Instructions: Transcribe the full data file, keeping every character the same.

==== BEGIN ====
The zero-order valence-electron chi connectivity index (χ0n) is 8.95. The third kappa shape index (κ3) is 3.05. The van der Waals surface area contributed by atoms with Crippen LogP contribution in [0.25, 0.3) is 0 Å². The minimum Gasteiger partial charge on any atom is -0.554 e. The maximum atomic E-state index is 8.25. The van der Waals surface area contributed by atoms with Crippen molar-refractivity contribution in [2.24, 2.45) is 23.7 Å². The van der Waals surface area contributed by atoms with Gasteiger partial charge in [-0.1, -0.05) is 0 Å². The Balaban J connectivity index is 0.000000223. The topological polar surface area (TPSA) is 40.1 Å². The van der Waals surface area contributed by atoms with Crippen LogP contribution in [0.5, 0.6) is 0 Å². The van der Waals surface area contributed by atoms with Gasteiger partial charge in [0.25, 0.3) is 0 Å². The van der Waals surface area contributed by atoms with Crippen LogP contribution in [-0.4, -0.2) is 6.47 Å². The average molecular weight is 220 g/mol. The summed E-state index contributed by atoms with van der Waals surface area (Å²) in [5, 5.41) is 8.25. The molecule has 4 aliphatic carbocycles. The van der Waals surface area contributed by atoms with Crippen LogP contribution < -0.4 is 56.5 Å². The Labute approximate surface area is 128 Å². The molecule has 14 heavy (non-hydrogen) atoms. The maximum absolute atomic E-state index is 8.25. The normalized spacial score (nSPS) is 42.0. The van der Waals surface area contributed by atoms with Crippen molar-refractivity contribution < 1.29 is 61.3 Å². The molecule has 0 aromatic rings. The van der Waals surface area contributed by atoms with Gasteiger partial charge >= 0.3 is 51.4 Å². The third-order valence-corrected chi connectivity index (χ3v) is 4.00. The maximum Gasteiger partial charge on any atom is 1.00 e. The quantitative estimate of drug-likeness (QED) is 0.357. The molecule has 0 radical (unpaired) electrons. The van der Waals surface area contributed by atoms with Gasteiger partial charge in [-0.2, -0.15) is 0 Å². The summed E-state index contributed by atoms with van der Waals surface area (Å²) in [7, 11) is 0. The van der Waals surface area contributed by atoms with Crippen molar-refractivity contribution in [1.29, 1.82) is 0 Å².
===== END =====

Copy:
The zero-order valence-electron chi connectivity index (χ0n) is 8.95. The third kappa shape index (κ3) is 3.05. The van der Waals surface area contributed by atoms with Crippen LogP contribution in [0.25, 0.3) is 0 Å². The minimum Gasteiger partial charge on any atom is -0.554 e. The maximum atomic E-state index is 8.25. The van der Waals surface area contributed by atoms with Crippen molar-refractivity contribution in [2.24, 2.45) is 23.7 Å². The van der Waals surface area contributed by atoms with Gasteiger partial charge in [-0.1, -0.05) is 0 Å². The Balaban J connectivity index is 0.000000223. The topological polar surface area (TPSA) is 40.1 Å². The van der Waals surface area contributed by atoms with Crippen LogP contribution in [0.5, 0.6) is 0 Å². The van der Waals surface area contributed by atoms with Gasteiger partial charge in [0.25, 0.3) is 0 Å². The van der Waals surface area contributed by atoms with Crippen LogP contribution in [-0.4, -0.2) is 6.47 Å². The average molecular weight is 220 g/mol. The summed E-state index contributed by atoms with van der Waals surface area (Å²) in [5, 5.41) is 8.25. The molecule has 4 aliphatic carbocycles. The van der Waals surface area contributed by atoms with Crippen LogP contribution < -0.4 is 56.5 Å². The Labute approximate surface area is 128 Å². The molecule has 14 heavy (non-hydrogen) atoms. The maximum absolute atomic E-state index is 8.25. The normalized spacial score (nSPS) is 42.0. The van der Waals surface area contributed by atoms with Crippen molar-refractivity contribution < 1.29 is 61.3 Å². The molecule has 0 aromatic rings. The van der Waals surface area contributed by atoms with Gasteiger partial charge >= 0.3 is 51.4 Å². The third-order valence-corrected chi connectivity index (χ3v) is 4.00. The maximum Gasteiger partial charge on any atom is 1.00 e. The quantitative estimate of drug-likeness (QED) is 0.357. The molecule has 0 radical (unpaired) electrons. The van der Waals surface area contributed by atoms with Gasteiger partial charge in [-0.2, -0.15) is 0 Å². The summed E-state index contributed by atoms with van der Waals surface area (Å²) in [7, 11) is 0. The van der Waals surface area contributed by atoms with Crippen molar-refractivity contribution in [1.29, 1.82) is 0 Å².